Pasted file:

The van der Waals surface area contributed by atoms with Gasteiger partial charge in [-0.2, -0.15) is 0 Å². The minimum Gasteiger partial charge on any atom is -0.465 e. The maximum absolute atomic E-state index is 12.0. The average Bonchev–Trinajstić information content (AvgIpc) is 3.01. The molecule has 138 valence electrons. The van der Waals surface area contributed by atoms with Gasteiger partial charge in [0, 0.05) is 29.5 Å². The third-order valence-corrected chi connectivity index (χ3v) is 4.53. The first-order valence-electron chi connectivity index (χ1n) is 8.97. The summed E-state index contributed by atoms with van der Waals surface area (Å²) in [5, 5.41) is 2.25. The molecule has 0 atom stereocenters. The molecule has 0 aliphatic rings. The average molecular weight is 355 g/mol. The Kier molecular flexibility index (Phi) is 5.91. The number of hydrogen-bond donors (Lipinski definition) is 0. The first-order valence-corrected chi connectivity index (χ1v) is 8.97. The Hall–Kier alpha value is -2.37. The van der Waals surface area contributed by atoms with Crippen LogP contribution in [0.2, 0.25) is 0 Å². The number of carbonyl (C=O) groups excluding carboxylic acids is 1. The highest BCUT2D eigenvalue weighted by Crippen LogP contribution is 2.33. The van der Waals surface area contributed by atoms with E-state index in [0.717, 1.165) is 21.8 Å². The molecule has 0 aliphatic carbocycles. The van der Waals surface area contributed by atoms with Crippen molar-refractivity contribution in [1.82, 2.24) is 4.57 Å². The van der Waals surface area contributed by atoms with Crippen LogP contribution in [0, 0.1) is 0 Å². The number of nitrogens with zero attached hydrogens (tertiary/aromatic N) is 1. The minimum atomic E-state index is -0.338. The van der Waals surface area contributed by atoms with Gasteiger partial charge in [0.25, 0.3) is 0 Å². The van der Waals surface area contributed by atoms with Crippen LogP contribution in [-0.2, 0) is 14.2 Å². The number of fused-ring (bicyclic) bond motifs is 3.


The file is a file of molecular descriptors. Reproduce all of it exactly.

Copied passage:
The van der Waals surface area contributed by atoms with Gasteiger partial charge in [-0.2, -0.15) is 0 Å². The minimum Gasteiger partial charge on any atom is -0.465 e. The maximum absolute atomic E-state index is 12.0. The average Bonchev–Trinajstić information content (AvgIpc) is 3.01. The molecule has 138 valence electrons. The van der Waals surface area contributed by atoms with Gasteiger partial charge in [0, 0.05) is 29.5 Å². The third-order valence-corrected chi connectivity index (χ3v) is 4.53. The first-order valence-electron chi connectivity index (χ1n) is 8.97. The summed E-state index contributed by atoms with van der Waals surface area (Å²) in [5, 5.41) is 2.25. The molecule has 0 atom stereocenters. The molecule has 0 aliphatic rings. The average molecular weight is 355 g/mol. The Kier molecular flexibility index (Phi) is 5.91. The number of hydrogen-bond donors (Lipinski definition) is 0. The first-order valence-corrected chi connectivity index (χ1v) is 8.97. The Hall–Kier alpha value is -2.37. The van der Waals surface area contributed by atoms with Crippen LogP contribution in [0.2, 0.25) is 0 Å². The number of carbonyl (C=O) groups excluding carboxylic acids is 1. The highest BCUT2D eigenvalue weighted by Crippen LogP contribution is 2.33. The van der Waals surface area contributed by atoms with E-state index in [0.717, 1.165) is 21.8 Å². The molecule has 0 aliphatic carbocycles. The van der Waals surface area contributed by atoms with Crippen molar-refractivity contribution in [1.82, 2.24) is 4.57 Å². The van der Waals surface area contributed by atoms with Crippen LogP contribution in [0, 0.1) is 0 Å². The number of nitrogens with zero attached hydrogens (tertiary/aromatic N) is 1. The minimum atomic E-state index is -0.338. The van der Waals surface area contributed by atoms with Gasteiger partial charge in [0.25, 0.3) is 0 Å². The van der Waals surface area contributed by atoms with Crippen LogP contribution in [-0.2, 0) is 14.2 Å². The number of fused-ring (bicyclic) bond motifs is 3.